Parent vs. Teacher

Parent vs. Teacher

As parents we have the ability to create the groundwork for starting music lessons on a happy note, so to speak. In fact, for most of us music is already at the center of our lives as it is our profession and our passion. However, combining one’s work with one’s family life can be a very tricky business, especially if it means deciding to teach your own child music.

I had the blessing/curse of growing up in a very musical household. Both my parents were amateur musicians and my live-in grandmother was a mean momma on the boogie woogie/gospel piano church circuit. From the start, I was encouraged to explore and play music, even to the point that my mother bought a beat up piano so that my toddler fingers could play and damage it at will.

What first began as an organic teaching environment soon turned into a stifling musical relationship. While my parents moved me onto other teachers as I progressed, my mother could never quite let go of that role. No matter what I was playing on the piano or violin, she could not resist entering the room to give her opinion of how I was playing a particular piece. Even though she had the best of intentions, it finally got to the point that I refused to play any music in the house and would skip classes in high school to go practice at the local university.

So, can we as musicians be an effective teacher to our progeny? Or do too many other factors begin to toxify the situation? I actually have a policy in my studio that I will take a professional musician’s child only if they agree to act as a parent and not as a musician. I know of other teachers that will not take on a child of any colleague, period. But, then again, I do know of a few examples of professional musicians teaching their children very successfully. Then, as I think about those select few, in all of those situations the kids only relate to their parents in the musical arena. In every other aspect of their lives, there is tension and miscommunication, and often I am hearing about it from both ends.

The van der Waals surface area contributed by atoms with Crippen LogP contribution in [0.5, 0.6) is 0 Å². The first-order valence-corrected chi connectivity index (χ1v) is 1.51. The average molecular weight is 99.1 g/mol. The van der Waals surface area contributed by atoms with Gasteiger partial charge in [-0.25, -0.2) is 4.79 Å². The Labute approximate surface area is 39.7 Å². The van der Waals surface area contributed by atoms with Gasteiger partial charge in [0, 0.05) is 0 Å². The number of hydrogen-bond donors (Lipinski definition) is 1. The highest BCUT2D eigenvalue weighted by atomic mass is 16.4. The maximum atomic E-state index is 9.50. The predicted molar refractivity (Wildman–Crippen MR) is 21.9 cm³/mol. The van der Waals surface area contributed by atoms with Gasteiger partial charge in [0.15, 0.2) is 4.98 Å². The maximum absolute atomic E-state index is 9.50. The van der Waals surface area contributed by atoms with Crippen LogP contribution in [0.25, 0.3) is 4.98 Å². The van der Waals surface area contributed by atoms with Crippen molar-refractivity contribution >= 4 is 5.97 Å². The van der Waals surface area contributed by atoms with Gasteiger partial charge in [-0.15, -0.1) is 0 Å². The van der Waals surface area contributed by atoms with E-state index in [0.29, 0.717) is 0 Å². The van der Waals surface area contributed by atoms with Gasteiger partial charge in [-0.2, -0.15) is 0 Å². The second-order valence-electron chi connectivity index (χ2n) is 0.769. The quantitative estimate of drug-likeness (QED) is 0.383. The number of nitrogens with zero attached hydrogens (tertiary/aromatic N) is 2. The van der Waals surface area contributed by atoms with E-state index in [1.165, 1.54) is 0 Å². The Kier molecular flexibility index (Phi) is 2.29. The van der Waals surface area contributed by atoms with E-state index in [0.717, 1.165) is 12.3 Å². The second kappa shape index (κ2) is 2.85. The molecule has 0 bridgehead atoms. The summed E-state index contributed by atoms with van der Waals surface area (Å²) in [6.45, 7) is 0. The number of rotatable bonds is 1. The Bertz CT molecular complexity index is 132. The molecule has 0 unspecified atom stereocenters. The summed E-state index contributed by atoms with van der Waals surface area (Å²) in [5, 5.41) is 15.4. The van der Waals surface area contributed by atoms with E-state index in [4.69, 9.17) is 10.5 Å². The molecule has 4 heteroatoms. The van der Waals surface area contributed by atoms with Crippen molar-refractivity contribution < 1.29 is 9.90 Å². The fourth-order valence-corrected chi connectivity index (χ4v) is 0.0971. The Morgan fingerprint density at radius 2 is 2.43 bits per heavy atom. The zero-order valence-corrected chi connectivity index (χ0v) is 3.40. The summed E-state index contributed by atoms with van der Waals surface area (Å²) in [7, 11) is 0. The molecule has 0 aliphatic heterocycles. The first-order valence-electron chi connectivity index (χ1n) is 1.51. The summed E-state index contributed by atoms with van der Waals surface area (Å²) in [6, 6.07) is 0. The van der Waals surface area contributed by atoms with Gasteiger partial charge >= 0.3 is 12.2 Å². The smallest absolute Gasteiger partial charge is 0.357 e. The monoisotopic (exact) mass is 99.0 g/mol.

So, should we let our young go? Or, can we find a balance? I think of this a lot as I now am a mother with a three year old. Thanks to the mindfulness of mostly her dad, she sings constantly and loves all music. And, thanks to me, she loves to noodle on the piano and do improvisatory dance as I noodle on the piano. But, I am not going to teach her formally. In fact, I am not even sure if I am going to have her start on piano. She loves the cello. And, I can’t play that at all. Maybe we’ll start there. And, hopefully, I can keep my mouth shut.

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